Knowledge Partners 090605 Merchant cash advances — also known as business cash advances, and credit-card or charge-card receivables factoring – offer one more financing alternative for small-business owners seeking short-term working capital when strapped for cash.

While the cost of such financing is typically more dear than a bank loan or a credit line — credit-card factoring companies may charge rates of perhaps 30% — it may be worth looking into if traditional options are closed to you.

Credit-card factoring companies, often called factors, will look at your past documented credit-card receivables and advance you a percentage of your expected future credit-card receipts, usually on a short-term basis of less than 12 months.

“You might be able to get a $5,000 or $30,000 or $100,000 advance, based on your history of sales volume or credit-card sales,” says Lawrence Gelburd, a lecturer at the Wharton School and a former entrepreneur. A poor credit history isn’t generally a problem because the credit-card receipts provide assurance that the money is indeed coming in.

Factoring companies will work with any kind of merchant account, including charge cards. And businesses usually can get their cash quickly. Some factors advertising online promise turnarounds of 24 hours.

Merchant cash advances often are used by companies that typically have a lot of credit-card receipts, such as:

  • restaurants
  • retailers
  • service businesses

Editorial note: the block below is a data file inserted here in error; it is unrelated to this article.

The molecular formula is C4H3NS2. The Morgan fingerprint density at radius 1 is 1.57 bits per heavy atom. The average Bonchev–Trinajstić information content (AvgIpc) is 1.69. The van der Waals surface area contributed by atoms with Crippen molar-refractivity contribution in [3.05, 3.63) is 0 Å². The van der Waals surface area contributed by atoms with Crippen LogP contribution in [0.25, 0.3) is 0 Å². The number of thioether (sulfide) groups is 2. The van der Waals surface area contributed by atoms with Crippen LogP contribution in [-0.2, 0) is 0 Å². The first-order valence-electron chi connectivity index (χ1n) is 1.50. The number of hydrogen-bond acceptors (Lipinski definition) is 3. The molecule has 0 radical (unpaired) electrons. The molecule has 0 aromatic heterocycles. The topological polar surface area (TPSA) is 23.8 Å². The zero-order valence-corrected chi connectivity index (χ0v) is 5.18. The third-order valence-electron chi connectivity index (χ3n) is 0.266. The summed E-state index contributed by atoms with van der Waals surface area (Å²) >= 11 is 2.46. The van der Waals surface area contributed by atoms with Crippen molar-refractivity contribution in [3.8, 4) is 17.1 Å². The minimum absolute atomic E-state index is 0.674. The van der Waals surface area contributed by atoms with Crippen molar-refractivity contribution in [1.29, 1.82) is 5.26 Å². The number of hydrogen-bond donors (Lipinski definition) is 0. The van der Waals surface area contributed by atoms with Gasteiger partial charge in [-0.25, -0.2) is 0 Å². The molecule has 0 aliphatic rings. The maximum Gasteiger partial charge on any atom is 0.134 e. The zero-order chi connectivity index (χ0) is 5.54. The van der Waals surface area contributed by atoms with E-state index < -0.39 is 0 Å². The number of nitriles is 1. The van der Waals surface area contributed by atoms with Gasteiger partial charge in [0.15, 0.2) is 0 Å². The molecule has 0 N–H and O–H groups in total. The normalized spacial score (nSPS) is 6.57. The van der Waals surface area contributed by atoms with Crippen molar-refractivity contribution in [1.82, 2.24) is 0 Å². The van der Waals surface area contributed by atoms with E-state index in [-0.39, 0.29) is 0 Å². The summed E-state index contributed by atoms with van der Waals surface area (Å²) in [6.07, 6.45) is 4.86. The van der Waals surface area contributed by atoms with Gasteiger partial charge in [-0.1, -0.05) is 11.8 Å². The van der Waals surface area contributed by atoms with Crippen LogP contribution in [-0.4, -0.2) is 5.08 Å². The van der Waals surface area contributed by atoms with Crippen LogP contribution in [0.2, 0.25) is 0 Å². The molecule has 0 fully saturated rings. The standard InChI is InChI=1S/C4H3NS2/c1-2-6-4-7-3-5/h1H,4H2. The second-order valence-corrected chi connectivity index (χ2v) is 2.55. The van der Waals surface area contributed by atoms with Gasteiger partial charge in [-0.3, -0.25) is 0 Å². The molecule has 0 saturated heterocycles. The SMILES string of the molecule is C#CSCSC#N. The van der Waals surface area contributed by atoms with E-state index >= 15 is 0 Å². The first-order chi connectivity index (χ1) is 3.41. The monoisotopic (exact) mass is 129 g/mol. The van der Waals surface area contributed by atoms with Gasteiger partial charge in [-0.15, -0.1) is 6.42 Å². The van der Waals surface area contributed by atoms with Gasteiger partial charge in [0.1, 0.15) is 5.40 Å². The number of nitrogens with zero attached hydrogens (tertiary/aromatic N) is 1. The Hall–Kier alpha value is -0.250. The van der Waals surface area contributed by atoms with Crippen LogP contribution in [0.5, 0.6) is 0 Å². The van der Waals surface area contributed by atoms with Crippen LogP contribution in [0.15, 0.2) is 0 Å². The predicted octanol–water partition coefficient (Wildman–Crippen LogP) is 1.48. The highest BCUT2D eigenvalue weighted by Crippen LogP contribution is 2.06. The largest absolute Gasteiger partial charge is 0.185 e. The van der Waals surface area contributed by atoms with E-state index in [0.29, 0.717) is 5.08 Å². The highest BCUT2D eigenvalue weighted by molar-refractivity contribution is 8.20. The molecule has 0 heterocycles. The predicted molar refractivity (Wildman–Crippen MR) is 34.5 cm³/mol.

Unlike a loan, there is not a fixed amount for the repayment installments or a fixed term. The factoring company will collect a small percentage of your card receipts until the amount you owe (the initial advance) is paid back — often at a rate of around 8% to 10% of your sales coming in through charge or credit cards. But just because a factor offers you a deal, it isn’t necessarily wise for you to accept the rate, even if it’s a low portion of your ongoing sales. That’s especially true heading into a business downturn.

“You need to leave yourself room,” says Gelburd, who advises small companies on business strategies. “You have to make sure that if your future business takes a hit, you’re going to be able to meet the terms.”

Gelburd offers the following additional cautionary tips:

  • Before you sign up with a credit-card factor, find out what the company would do if your sales fall off a cliff. “What’s their legal recourse?”


  • If possible, don’t pledge your personal assets as a guarantee. “That’s fine when it works, and it has very sad consequences when it doesn’t, but it’s extraordinarily widespread.”
  • If you can’t get financing unless you sign a personal guarantee, look for another source of funding. “It’s very hard, but you have to find another way to do it.”